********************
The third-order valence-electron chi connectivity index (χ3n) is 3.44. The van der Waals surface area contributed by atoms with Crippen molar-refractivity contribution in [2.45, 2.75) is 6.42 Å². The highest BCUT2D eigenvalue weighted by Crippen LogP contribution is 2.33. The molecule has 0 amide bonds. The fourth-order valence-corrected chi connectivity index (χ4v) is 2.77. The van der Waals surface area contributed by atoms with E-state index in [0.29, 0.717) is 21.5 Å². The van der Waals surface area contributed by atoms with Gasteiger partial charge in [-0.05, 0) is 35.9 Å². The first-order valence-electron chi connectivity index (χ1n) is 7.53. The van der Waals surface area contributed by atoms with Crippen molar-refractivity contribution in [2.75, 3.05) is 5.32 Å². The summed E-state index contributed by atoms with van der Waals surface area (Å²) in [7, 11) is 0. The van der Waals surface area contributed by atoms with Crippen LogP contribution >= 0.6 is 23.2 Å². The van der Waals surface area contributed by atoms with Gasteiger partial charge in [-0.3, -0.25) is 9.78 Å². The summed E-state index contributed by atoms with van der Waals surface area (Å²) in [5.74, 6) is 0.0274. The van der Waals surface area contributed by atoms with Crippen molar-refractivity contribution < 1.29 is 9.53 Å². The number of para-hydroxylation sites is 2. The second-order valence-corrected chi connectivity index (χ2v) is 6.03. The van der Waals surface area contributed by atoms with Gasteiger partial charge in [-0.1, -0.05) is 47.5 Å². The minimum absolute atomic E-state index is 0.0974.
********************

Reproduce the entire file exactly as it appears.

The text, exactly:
The third-order valence-electron chi connectivity index (χ3n) is 3.44. The van der Waals surface area contributed by atoms with Crippen molar-refractivity contribution in [2.45, 2.75) is 6.42 Å². The highest BCUT2D eigenvalue weighted by Crippen LogP contribution is 2.33. The molecule has 0 amide bonds. The fourth-order valence-corrected chi connectivity index (χ4v) is 2.77. The van der Waals surface area contributed by atoms with E-state index in [0.29, 0.717) is 21.5 Å². The van der Waals surface area contributed by atoms with Gasteiger partial charge in [-0.05, 0) is 35.9 Å². The first-order valence-electron chi connectivity index (χ1n) is 7.53. The van der Waals surface area contributed by atoms with Crippen molar-refractivity contribution in [2.75, 3.05) is 5.32 Å². The summed E-state index contributed by atoms with van der Waals surface area (Å²) in [7, 11) is 0. The van der Waals surface area contributed by atoms with Crippen LogP contribution >= 0.6 is 23.2 Å². The van der Waals surface area contributed by atoms with Gasteiger partial charge in [-0.3, -0.25) is 9.78 Å². The summed E-state index contributed by atoms with van der Waals surface area (Å²) in [5.74, 6) is 0.0274. The van der Waals surface area contributed by atoms with Crippen molar-refractivity contribution < 1.29 is 9.53 Å². The number of para-hydroxylation sites is 2. The second-order valence-corrected chi connectivity index (χ2v) is 6.03. The van der Waals surface area contributed by atoms with Gasteiger partial charge in [-0.1, -0.05) is 47.5 Å². The minimum absolute atomic E-state index is 0.0974.